On view through September 2, the New-York Historical Society’s newest exhibition, “Beer Here: Brewing New York’s History,”chronicles the rise and destruction of the beer business in New York City and offers a “taste” of its resurgence.
From colonial times up to Prohibition, the beer business was among the most prestigious commercial enterprises in New York. Van Cortlandt, Murray, Vassar, and Rutgers were the owners of some of the largest breweries of their time. Since the simple mixture of water, grain, yeast, and hops (a preservative, antimicrobial agent, and flavor-enhancer) was thought to create one of the most sanitary and most digestible drinks available, beer was the literal aqua vitae of the time. And being in the business of beer definitely paid off.
It wasn't long before the government saw the potential benefits of putting a tax on beer. Early beer tax revenue went to pay soldiers who were enlisted as guards against Indian attacks. Later, these taxes would help fund such national endeavors as the Revolutionary War, the War of 1812, and the Civil War.
Technological advances of the nineteenth century such as the Erie Canal, the Croton Aqueduct, and even the bottle capper (a real original hand-operated bottle capper can be seen at the exhibit) helped the beer industry flourish. But, as emphasized by “Beer Here,” nothing had so profound an effect on the expansion of the brewing industry as the surge in German immigration after the Civil War. Germans seeking refuge from political uncertainty and a lack of economic opportunity fled to New York City. These immigrants helped introduce and popularize the lagers (the pilsners and bocks which are clear and sparkling and must be brewed and kept at colder temperatures) and also helped create a more defined drinking culture. The beer halls created by these German immigrants not only changed the architectural landscape of the city, but also gave New Yorkers an alternative family activity for Sundays. The capitalist spirit of the German immigrants mirrored that of the wealthy early-American brewing families. Deciding to expand the influence of their product, the German brewers created an organization called the United States Brewing Association. The USBA became an important player in fighting government taxes on beer and the encroachments of Temperance groups. The group’s meetings were actually held in German until 1875.
Yet just as the popularity of beer was reaching new heights (New York City had 405 breweries at the end of the nineteenth century), support for temperance groups was growing. Motivated by religious ideals, anti-immigration policies, feminist, and progressive beliefs, these temperance groups brought about the steady downfall of the once-great New York brewing business.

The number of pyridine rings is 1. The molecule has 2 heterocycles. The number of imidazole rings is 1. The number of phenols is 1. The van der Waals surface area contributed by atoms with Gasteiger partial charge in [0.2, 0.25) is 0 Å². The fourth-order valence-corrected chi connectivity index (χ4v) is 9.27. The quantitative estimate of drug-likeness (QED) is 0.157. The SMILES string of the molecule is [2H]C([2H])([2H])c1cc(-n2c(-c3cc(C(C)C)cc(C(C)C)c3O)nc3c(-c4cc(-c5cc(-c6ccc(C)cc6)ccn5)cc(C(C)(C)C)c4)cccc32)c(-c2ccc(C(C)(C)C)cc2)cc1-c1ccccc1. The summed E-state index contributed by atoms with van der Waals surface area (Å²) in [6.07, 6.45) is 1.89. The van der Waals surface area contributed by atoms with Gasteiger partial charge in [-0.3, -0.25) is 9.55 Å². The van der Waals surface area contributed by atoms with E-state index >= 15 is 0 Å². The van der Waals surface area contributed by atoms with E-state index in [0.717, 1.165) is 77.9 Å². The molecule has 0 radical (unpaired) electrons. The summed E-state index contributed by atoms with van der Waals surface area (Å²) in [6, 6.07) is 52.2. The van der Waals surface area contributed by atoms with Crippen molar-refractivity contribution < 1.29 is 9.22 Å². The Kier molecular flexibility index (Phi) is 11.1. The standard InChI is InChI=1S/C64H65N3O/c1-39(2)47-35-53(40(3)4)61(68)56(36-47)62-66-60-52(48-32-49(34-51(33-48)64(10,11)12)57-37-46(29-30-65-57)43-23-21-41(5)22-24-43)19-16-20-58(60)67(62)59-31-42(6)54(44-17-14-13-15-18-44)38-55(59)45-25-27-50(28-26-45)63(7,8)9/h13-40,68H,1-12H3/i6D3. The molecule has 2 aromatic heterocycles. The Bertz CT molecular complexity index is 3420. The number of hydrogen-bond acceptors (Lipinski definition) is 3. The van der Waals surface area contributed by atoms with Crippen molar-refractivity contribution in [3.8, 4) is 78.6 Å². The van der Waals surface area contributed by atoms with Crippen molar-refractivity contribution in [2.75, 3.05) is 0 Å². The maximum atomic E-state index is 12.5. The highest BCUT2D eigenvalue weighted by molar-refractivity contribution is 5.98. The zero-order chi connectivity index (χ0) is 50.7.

Limitations on alcohol started as early as 1855 in New York. Once the Eighteenth Amendment brought about Prohibition (1920-1933), some brewing industries tried to adapt by changing product (often this new product was the malt syrup or malt extract not-so-inconspicuously popular among bootleg and home brewers of the time). But Prohibition's effects on the breweries of New York City were devastating and permanent. Only three big breweries survived Prohibition: Piels, Rheingold, and Schaefer. “Beer Here” has numerous memorabilia from the peak of these three big ones, such as a Miss Rheingold dress and a variety of company drinking cups. Many today remember them, but even with former prestige and new advertising methods, they could not compete for long with the breweries that had recently been established outside of New York, which benefited from lower real estate taxes and easier distribution methods.
The exhibit ends, 50 years in the past, but the story continues. Today, beer production in New York City is making a slow but steady revival. Over the past thirty years, a handful of new breweries have popped up around the city, due in large part to reduced tax rates for brewing on a small scale and expanded definitions of who is allowed to homebrew.
I wish the NYHS's exhibition discussed this newest phase in New York City brewing in greater detail. For example, Brooklyn Brewery, just twenty-four years old, now ships to twenty different countries from a small, single factory in Greenpoint, and remains highly visitor-friendly and tightly incorporated within its neighborhood.
Their recent success is at the mercy of New York government. Just a few months ago, two tax exemptions that had been in place for small New York State breweries were declared unconstitutional by state courts, and these breweries were forced to increase their prices.
Lucky for us, the exhibition, true to its name, ends in a “beer hall,” featuring the newest additions to the brewing trend: beer from Brooklyn Brewery, Harlem Brewery, and Heartland Brewing, to name a few. It seems that despite the history, it is impossible to keep New Yorkers and their brew apart.